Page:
Publication Date01 Feb 1973
AuthorS. Mills
SubjectHR & organizational behaviour
Review Article
Industrial sociologists and psychologists have often paid
little more than scant attention to the actual work of the
people they have been studying. The literature is full of
brief comments about the work situation which lack both
data and an analytical framework. This deficiency is
surprising. Work content has been shown to have a
significant impact on behaviour, morale, and productivity
in the workplace. The purpose of job design research is to
seek to understand this relationship more clearly and then
to use research-based insights to create jobs which are more
satisfying to perform, and more efficient in performance.
As such this body of knowledge should be a subject of
particular relevance for personnel specialists since job
content considerations should affect recruitment, training,
placement and effort-reward policies. However, although
job content has very wide repercussions for the personnel
job design is frequently left by default to the technical
and engineering specialists, who seek to make their work
system function effectively in production rather than
human terms.
One objective of this review article is to suggest that this
abdication of responsibility is unnecessary and misguided.
There are now a number of ways of designing jobs which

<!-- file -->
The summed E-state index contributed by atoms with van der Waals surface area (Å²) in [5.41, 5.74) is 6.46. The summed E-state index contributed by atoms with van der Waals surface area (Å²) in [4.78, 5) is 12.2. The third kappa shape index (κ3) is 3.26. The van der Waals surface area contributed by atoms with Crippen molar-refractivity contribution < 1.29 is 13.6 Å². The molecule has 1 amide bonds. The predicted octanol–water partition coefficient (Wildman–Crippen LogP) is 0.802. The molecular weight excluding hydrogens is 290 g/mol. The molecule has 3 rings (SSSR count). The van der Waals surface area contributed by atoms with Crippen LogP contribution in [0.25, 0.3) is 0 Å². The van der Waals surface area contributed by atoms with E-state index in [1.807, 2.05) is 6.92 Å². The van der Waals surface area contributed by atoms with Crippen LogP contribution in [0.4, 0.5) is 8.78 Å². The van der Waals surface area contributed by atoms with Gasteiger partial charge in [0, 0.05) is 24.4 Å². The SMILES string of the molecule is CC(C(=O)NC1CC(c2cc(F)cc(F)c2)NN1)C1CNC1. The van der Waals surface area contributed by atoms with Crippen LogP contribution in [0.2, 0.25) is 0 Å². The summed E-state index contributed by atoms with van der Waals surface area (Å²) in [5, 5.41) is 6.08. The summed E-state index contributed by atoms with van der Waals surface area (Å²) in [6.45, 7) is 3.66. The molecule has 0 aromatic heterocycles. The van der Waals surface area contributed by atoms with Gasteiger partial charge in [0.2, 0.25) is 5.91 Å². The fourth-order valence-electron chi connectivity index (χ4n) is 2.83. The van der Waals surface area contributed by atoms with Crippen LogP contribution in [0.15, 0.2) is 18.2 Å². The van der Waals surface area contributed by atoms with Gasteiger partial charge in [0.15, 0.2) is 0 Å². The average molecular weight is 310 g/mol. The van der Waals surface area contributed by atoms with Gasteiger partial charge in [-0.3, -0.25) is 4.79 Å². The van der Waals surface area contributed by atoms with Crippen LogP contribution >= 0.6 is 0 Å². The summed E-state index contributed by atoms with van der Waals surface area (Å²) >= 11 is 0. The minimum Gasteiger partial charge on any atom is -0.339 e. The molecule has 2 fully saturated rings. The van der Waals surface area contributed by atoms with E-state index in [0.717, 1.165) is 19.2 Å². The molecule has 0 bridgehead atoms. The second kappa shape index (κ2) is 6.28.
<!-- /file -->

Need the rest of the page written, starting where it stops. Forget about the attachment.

can be used to fit the work that people do more closely to
their demonstrable social and psychological needs as human
beings. The second objective of this review is to provide a
general backcloth for the other more specialized articles on
job design in this issue.
Our starting point will be the question 'What
job design?'
We will define it in terms of a four-level paradigm where
each level contributes its particular perspective to building
job designs. Job design schools have arisen around three of
those four levels. Davis and Taylor in their recent major
collection of writings on job design denoted these three
schools as follows: 'task and job rationalization', 'job
content design', and 'role content design' [1]. The work of
each of these schools will be surveyed. We will conclude by
making a number of general criticisms of current job design
What is Job Design?
To understand what job design is we have first to clarify the
components of a work system. These are as follows:
(a) People
those employed in an organization;
(b) Technology
buildings, machines, procedures;
(c) Materials
the physical substances or information
symbols on which a work system acts.
The way these three components are combined maps out
the required activities of the work system. Meissner [2]
categorized these required or non-discretionary activities
into a simple typology: they are either the conversion of
materials from one state to another or the transfer of these
materials from one place to another. These conversion or
transmission operations and activities are undertaken by
men or machines independently or else by man-machine
cooperation [3]. The possible job design alternatives in a
given situation are constrained by the available man or
man-machine operations. These designs may be more or less
advisable according to the criteria of the three schools
whose work will be reviewed later.
It is possible to construct a four-level paradigm for building
job designs. This has four levels which are not mutually
exclusive: the questions raised or the decisions made at one
level carry through to other levels. The first fundamental
level is that of man/machine allocation. This involves
choosing between the use of a man or a machine compo-
nent for each part of the work system. In his paper on

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